Big Garea Fan
I hope nobody says the wrong name of this hero.
Dominating celebrity news on Tuesday was word that Umbrella Academy star Elliot Page had come out as transgender. He did so through a lengthy Instagram post that began, “Hi friends, I want to share with you that I am trans, my pronouns are he/they and my name is Elliot.”
News of the announcement spread quickly through media outlets and on social media, where Page was largely inundated with praise and support — and where some media outlets, this one included, were in turn denounced by some for printing Page’s previous name, a practice called “deadnaming” by some in the transgender community.
So, what does deadnaming mean? A deadname is, in simplest terms, according to Merriam-Webster, “the name that a transgender person was given at birth and no longer uses upon transitioning.” Used as a verb, it means “to speak of or address (someone) by their deadname.” Alternative terms such as “birth name” or “prior name,” which are used by GLAAD, mean the same thing, and, according to GLAAD’s media reference guide on covering transgender stories, can be deeply upsetting to the person in question.
“When a transgender person’s birth name is used in a story, the implication is almost always that this is the person’s ‘real name.’ But in fact, a transgender person’s chosen name is their real name, whether or not they are able to obtain a court-ordered name change,” notes the guide. “Many people use names they have chosen for themselves, and the media does not mention their birth name when writing about them, (e.g., Lady Gaga, Demi Moore, Whoopi Goldberg). Transgender people should be accorded the same respect.”
Further, it urges, “Do not reveal a transgender person’s birth name without explicit permission from them. If the person is not able to answer questions about their birth name, err on the side of caution and do not reveal it.”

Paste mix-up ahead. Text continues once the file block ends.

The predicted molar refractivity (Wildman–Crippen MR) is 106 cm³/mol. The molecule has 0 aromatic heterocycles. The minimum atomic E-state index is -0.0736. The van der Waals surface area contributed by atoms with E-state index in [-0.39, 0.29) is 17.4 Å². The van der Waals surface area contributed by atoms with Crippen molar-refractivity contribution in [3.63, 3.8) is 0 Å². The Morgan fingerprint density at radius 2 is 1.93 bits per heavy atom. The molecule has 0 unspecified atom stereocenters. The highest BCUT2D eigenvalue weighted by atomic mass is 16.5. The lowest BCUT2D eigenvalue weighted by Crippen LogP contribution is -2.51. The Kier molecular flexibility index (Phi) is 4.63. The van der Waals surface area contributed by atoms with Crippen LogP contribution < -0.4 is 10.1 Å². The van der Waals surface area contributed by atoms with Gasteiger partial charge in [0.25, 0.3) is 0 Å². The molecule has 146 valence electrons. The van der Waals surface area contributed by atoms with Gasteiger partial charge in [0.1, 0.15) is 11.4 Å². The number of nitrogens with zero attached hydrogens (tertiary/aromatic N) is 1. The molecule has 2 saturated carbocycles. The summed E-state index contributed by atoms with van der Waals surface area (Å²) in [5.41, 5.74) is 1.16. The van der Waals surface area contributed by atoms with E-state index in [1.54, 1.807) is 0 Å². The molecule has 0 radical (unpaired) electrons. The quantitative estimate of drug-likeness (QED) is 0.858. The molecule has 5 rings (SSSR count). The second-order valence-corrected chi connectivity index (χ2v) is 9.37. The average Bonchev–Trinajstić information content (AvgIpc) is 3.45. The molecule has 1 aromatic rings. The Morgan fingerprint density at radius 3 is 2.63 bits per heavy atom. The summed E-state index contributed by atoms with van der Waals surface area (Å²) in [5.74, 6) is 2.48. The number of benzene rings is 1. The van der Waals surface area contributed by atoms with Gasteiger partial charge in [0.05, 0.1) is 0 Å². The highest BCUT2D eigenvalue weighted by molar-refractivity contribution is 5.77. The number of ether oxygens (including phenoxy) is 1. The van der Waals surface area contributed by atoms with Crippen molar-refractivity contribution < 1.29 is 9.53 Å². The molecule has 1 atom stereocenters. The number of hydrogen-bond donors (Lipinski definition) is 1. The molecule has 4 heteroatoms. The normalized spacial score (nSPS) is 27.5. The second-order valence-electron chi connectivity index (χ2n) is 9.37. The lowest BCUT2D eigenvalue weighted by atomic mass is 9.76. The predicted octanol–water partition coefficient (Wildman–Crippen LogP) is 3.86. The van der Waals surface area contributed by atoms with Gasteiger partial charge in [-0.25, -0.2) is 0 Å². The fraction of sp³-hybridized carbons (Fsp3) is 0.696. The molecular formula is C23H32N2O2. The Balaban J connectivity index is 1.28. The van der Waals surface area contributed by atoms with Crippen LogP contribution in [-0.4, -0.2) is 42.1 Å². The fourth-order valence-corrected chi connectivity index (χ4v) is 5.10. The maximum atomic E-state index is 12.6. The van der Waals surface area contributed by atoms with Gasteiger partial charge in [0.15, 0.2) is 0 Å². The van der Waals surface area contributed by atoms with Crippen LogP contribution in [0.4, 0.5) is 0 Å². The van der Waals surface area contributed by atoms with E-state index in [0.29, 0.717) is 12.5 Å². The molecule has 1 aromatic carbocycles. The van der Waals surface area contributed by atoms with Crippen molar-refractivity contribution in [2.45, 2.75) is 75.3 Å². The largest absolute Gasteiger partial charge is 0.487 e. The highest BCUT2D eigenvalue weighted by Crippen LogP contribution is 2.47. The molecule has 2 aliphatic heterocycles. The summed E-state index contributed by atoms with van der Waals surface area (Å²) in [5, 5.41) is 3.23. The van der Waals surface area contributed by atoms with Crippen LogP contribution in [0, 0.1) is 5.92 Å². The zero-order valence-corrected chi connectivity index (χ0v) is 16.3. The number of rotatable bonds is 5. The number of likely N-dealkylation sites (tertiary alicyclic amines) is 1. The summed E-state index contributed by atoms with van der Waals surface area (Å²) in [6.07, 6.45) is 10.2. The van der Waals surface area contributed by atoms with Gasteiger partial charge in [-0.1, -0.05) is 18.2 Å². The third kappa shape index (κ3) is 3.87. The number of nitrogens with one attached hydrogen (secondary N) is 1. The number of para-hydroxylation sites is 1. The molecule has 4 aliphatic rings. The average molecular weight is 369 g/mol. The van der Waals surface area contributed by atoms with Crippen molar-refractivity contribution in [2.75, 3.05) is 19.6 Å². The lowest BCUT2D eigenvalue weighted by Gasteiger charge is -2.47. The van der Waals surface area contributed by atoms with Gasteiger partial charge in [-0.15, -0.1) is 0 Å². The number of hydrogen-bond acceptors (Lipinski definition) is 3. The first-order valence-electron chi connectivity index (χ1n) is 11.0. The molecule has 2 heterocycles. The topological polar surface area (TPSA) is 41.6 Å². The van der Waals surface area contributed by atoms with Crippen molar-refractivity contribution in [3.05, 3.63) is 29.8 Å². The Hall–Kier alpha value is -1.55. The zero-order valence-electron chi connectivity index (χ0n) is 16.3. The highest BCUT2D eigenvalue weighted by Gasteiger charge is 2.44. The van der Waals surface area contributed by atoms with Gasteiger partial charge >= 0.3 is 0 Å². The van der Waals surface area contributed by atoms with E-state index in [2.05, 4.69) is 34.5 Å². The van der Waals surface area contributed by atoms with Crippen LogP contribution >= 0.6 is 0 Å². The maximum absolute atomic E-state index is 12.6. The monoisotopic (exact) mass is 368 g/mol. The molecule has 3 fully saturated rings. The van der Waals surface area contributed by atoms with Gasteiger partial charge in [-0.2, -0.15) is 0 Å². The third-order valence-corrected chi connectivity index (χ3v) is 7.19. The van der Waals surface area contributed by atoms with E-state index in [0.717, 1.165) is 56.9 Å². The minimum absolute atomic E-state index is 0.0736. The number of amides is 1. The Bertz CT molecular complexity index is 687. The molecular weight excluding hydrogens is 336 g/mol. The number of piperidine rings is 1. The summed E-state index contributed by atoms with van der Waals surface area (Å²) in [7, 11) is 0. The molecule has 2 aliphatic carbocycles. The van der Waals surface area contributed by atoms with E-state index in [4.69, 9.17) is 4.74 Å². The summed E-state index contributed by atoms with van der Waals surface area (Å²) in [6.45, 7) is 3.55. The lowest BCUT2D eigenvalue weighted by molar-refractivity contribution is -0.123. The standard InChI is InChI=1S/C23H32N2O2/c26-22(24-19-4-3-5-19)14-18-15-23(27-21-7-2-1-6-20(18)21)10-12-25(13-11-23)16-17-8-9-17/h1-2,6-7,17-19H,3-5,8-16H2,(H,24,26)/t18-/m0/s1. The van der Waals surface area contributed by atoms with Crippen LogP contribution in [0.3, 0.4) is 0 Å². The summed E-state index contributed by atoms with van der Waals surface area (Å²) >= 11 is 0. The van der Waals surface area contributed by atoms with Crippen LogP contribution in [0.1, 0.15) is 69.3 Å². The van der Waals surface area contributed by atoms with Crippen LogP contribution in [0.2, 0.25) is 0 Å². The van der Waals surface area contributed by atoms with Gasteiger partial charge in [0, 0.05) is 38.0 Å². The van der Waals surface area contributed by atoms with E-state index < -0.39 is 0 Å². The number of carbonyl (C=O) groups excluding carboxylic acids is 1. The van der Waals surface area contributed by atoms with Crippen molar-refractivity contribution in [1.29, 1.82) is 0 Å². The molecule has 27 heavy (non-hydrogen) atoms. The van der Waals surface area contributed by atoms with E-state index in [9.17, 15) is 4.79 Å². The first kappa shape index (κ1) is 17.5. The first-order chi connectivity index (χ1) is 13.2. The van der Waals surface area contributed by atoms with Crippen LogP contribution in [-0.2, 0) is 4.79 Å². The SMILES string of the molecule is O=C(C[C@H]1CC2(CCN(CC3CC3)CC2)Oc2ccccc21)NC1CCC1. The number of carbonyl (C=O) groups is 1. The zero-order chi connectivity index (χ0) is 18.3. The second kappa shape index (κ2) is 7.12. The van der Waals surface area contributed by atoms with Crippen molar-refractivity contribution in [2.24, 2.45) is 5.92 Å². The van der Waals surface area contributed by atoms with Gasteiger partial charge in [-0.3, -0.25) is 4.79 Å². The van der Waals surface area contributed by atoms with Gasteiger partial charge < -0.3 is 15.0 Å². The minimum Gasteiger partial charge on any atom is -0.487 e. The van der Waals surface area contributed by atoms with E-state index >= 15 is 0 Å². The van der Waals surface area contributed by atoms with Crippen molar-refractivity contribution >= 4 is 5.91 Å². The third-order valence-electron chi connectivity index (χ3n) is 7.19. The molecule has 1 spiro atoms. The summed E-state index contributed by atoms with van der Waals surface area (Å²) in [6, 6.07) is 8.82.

According to a style guide by the Trans Journalists Association, launched over the summer by 200 transgender journalists, “There’s never a reason to publish someone’s deadname in a story. Reporters should refrain from asking for this information unless it’s absolutely necessary for background checks or public records access. If writing about an individual, you should ask them what language they prefer if you refer to the existence of a deadname.”
Not everyone was on the same page, however, when it came to reporting on Page, as GLAAD acknowledged in a style guide sent to journalists on Tuesday and later posted online. The extensive guide — which Page signed off on, according to his longtime manager, and shared to his Instagram story —notes that all situations are different, particularly when it comes to celebrities who have long been in the public eye.
“DO refer to them as Elliot Page. DON’T refer to them by their former name. He has changed it, and should be accorded the same respect received by anyone who has changed their name,” the guide notes, referring to Page by both “they” and “he” pronouns, both of which are acceptable to Page. But, the guide adds, “Since Elliot Page was known to the public by their prior name, it may be necessary initially to say ‘Elliot Page, formerly known as Ellen Page …’ However, once the public has learned Page’s new name, do not continually refer to it in future stories.” (Yahoo Life and Entertainment, along with other publications, opted to follow this guidance.)
Last edited on Thu Dec 3rd, 2020 02:28 pm by Big Garea Fan